Plastic Battery Box

Plastic battery boxes are the most cost effective way to secure a battery in nearly any application. Traditionally battery boxes were produced for marine applications but have expanded into almost every application. All of our plastic battery boxes are Made in the USA.

View as Grid List

Items 1-12 of 25

Page
per page
Set Descending Direction
View as Grid List

Items 1-12 of 25

Page
per page
Set Descending Direction

Storage batteries in boats

Did you know that the United States Coast Guard has regulations regarding batteries? Properly Installing one of our battery boxes will meet USCG federal regulations.

Here are the regulations directly from 33 CFR 183.401-460 

  • Each installed battery must not move more than one inch in any direction when a pulling force of 90 pounds or twice the battery weight, whichever is less, is applied through the center of gravity of the battery as follows:
  • Vertically for a duration of one minute.
  • Horizontally and parallel to the boat's center line for a duration of one minute fore and one minute aft.
  • Horizontally and perpendicular to the boat's center line for a duration of one minute to starboard and one minute to port.
  • Each battery must be installed so that metallic objects cannot come in contact with the ungrounded battery terminals.
  • Each metallic fuel line and fuel system component within 12 inches and above the horizontal plane of the battery top surface as installed must be shielded with dielectric material.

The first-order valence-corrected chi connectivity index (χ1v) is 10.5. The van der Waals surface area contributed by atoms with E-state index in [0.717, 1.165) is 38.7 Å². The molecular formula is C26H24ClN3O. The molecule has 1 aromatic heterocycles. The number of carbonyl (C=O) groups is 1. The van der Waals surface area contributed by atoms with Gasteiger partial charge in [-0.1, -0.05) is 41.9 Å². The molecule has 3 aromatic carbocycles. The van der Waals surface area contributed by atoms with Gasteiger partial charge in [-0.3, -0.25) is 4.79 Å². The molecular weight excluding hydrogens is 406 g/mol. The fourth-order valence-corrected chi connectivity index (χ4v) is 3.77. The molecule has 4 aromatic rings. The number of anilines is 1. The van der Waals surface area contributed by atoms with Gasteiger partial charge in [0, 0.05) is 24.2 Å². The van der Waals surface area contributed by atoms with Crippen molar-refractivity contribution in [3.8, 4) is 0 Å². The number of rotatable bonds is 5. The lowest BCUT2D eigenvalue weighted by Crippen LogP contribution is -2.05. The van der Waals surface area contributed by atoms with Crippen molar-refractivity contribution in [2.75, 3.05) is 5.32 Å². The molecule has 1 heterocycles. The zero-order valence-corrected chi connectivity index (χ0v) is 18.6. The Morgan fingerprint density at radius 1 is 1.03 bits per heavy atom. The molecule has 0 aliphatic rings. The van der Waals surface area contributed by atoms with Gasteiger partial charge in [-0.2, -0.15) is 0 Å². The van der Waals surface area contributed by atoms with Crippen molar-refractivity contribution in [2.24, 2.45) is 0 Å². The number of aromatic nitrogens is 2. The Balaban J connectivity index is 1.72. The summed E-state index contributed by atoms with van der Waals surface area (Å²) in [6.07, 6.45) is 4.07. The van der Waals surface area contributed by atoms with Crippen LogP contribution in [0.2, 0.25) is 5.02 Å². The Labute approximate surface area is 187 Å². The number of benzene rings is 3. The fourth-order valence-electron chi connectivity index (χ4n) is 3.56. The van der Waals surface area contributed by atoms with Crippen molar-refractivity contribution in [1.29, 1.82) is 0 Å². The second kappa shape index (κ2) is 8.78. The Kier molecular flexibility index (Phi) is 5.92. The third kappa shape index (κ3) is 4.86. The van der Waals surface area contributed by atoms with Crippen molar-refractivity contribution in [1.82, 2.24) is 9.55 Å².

• Each battery must not be directly above or below a fuel tank, fuel filter, or fitting in a fuel line.
  • A vent system or other means must be provided to permit the discharge from the boat of hydrogen gas released by the battery.
  • Each battery terminal connector must not depend on spring tension for its mechanical connection to the terminal.

In our home state of Wisconsin our regulations regarding batteries are as follows:

It is unlawful to operate a motorized vessel equipped with a storage battery unless the battery is secured against shifting. A covered battery box with strap is best. In addition, the battery must be equipped with nonconductive terminal shields to prevent accidental shorting. Both the positive and negative terminals must be covered.

Many States have similar regulations. If your State does not have any boating rules regarding storage batteries it is recommended to follow USGC regulations.